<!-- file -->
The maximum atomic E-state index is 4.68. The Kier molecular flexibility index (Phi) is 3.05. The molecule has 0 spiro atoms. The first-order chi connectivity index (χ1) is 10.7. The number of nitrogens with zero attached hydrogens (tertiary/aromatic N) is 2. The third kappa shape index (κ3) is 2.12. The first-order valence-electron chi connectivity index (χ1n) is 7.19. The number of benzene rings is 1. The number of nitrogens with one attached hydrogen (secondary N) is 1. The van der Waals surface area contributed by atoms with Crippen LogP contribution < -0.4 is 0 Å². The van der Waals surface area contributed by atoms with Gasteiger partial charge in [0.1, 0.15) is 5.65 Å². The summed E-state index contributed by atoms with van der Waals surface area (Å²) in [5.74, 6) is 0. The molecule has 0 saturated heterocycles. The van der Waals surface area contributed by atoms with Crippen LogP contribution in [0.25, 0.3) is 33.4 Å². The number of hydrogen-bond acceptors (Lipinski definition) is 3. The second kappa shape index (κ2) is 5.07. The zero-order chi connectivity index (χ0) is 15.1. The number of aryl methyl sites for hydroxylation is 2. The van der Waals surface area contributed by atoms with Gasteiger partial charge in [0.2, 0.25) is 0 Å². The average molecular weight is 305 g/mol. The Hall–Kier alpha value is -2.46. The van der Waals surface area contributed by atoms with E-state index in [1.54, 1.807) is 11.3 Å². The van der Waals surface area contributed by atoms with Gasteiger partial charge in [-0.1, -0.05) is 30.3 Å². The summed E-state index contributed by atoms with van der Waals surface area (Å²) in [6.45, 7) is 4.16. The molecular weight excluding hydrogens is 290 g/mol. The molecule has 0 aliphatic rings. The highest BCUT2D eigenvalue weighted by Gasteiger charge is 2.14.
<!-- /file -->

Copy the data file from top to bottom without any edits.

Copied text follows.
The maximum atomic E-state index is 4.68. The Kier molecular flexibility index (Phi) is 3.05. The molecule has 0 spiro atoms. The first-order chi connectivity index (χ1) is 10.7. The number of nitrogens with zero attached hydrogens (tertiary/aromatic N) is 2. The third kappa shape index (κ3) is 2.12. The first-order valence-electron chi connectivity index (χ1n) is 7.19. The number of benzene rings is 1. The number of nitrogens with one attached hydrogen (secondary N) is 1. The van der Waals surface area contributed by atoms with Crippen LogP contribution < -0.4 is 0 Å². The van der Waals surface area contributed by atoms with Gasteiger partial charge in [0.1, 0.15) is 5.65 Å². The summed E-state index contributed by atoms with van der Waals surface area (Å²) in [5.74, 6) is 0. The molecule has 0 saturated heterocycles. The van der Waals surface area contributed by atoms with Crippen LogP contribution in [0.25, 0.3) is 33.4 Å². The number of hydrogen-bond acceptors (Lipinski definition) is 3. The second kappa shape index (κ2) is 5.07. The zero-order chi connectivity index (χ0) is 15.1. The number of aryl methyl sites for hydroxylation is 2. The van der Waals surface area contributed by atoms with Gasteiger partial charge in [0.2, 0.25) is 0 Å². The average molecular weight is 305 g/mol. The Hall–Kier alpha value is -2.46. The van der Waals surface area contributed by atoms with E-state index in [1.54, 1.807) is 11.3 Å². The van der Waals surface area contributed by atoms with Gasteiger partial charge in [-0.1, -0.05) is 30.3 Å². The summed E-state index contributed by atoms with van der Waals surface area (Å²) in [6.45, 7) is 4.16. The molecular weight excluding hydrogens is 290 g/mol. The molecule has 0 aliphatic rings. The highest BCUT2D eigenvalue weighted by Gasteiger charge is 2.14.